Kobe, Lakers hold off Hawks to get back to .500
LOS ANGELES -- Although Kobe Bryant has coined his own nicknames before, his latest self-created moniker seemed particularly appropriate after an intoxicating performance against Atlanta.
Kobe called himself Vino, and the Los Angeles Lakers are savoring this particular vintage.
Bryant scored 11 of his 34 points in the fourth quarter and hit the go-ahead layup with 9 seconds left, leading the Lakers back to .500 for the first time in more than two months with a 99-98 victory over the Hawks on Sunday night.
Before comparing himself to a fine wine, the 34-year-old Bryant made two enormous baskets while scoring the Lakers' final six points. A few possessions after he drove past Josh Smith and threw down an arena-rocking dunk with his right hand, Bryant drove right at Smith and willed a layup over the taller defender for the winning points.
"I just had to attack," Bryant said. "I wanted to attack and just go right at them. Take the game to them. Be aggressive. Be physical. And it worked out."
Steve Blake stole Smith's final pass in the waning seconds for the Lakers (30-30), who blew a 16-point lead in the second half before Bryant and his teammates hung on. Bryant threw the ball high in the air to run out the clock on Los Angeles' seventh straight home victory over the Hawks since 2006.
"It was more of a message to my team here, to kind of have that will, that hunger, to push through it by any means necessary," said Bryant, currently the NBA's third-leading scorer while putting up the highest shooting percentage of his career. "It's just a challenge. I wouldn't even really categorize it as fun. The fun comes in the challenge, and we're up for it."
Steve Nash had 15 points and 10 assists, while Dwight Howard added 11 points and 15 rebounds in the Lakers' 13th win in 18 games. Los Angeles hung on for a quality win over the Hawks, a near-certain playoff team going after its seventh win in nine games.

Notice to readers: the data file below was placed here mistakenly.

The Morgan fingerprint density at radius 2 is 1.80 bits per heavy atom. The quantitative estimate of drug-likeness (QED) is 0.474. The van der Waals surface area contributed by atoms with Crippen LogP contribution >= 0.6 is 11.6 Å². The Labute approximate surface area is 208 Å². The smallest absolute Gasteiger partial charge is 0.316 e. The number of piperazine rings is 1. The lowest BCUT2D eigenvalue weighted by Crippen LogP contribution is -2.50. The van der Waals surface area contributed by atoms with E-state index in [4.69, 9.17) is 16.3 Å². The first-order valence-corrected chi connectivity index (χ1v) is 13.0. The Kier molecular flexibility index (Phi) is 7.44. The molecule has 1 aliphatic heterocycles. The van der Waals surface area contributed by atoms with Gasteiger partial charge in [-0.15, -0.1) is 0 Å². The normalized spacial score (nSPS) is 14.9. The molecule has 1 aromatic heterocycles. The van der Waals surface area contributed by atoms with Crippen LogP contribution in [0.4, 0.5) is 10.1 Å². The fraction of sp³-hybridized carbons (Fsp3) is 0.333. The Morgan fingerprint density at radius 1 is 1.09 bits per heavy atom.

The Lakers hadn't been at .500 since Dec. 28, when they followed a win over Portland with six consecutive losses. They've spent the past six weeks digging themselves out of the latest hole in their rut-filled season, culminating in a lengthy stretch of recent solid play despite the absence of injured 7-footer Pau Gasol.
If the Lakers manage to upset Oklahoma City on Tuesday night, they would have their first winning record since Nov. 20, when they beat Brooklyn in coach Mike D'Antoni's debut to go 6-5.
Al Horford scored 24 points and Smith had 19 for the Hawks, who had won four straight before consecutive road losses to the Suns and Lakers. Atlanta hasn't beaten the Lakers anywhere since March 31, 2010.
Smith relished his matchup with Bryant, even if he got the short end of it.
"He's been doing it for a long time, so you have to respect what he brings to the table," Smith said. "He's an assassin. He wants that moment. But from a defensive standpoint, I love taking a challenge like that and try to step up and try to make it tough for him. It was kind of like a tug-of-war match. We were going back and forth, and they made one more play than we did to win the game. I live for moments like this."
Bryant put the Lakers up 95-94 with 2:18 to play on that ferocious dunk. After turnovers by both teams, Jeff Teague reclaimed the lead for Atlanta with 45 seconds left on a floating layup in traffic.
After Bryant hit two free throws, Horford put the Hawks back ahead with a dunk on a backdoor pass from Smith with 26.7 seconds left. But Bryant drove around Horford and right into Smith at the rim, willing the ball over his defense.
"There's a reason why he's the best player in the game," Horford said of Bryant. "He did what he usually does, and we didn't do a good enough job on him. It's disappointing. We thought we worked hard and put ourselves in a position to win. We just had too many mistakes down the stretch."
Devin Harris scored 12 of his 16 points in a three-minute spree late in the third quarter while Atlanta erased Los Angeles' big lead.
NOTES: The Hawks finish their trip Monday night in Denver. ... Atlanta coach Larry Drew was able to attend his son's final UCLA home game on Saturday thanks to the fortunate coincidence in the Hawks' schedule. Drew considers Los Angeles home after playing for the Clippers and Lakers, followed by a lengthy stint as a Lakers assistant coach in the 1990s before Phil Jackson's arrival. ... Novak Djokovic visited the Lakers' locker room with fellow tennis player Justin Gimelstob before the game. One day after winning the Dubai Championships halfway around the globe, Djokovic spoke at length with Howard, who says he won a school tennis tournament as a kid.
Copyright 2013 by The Associated Press
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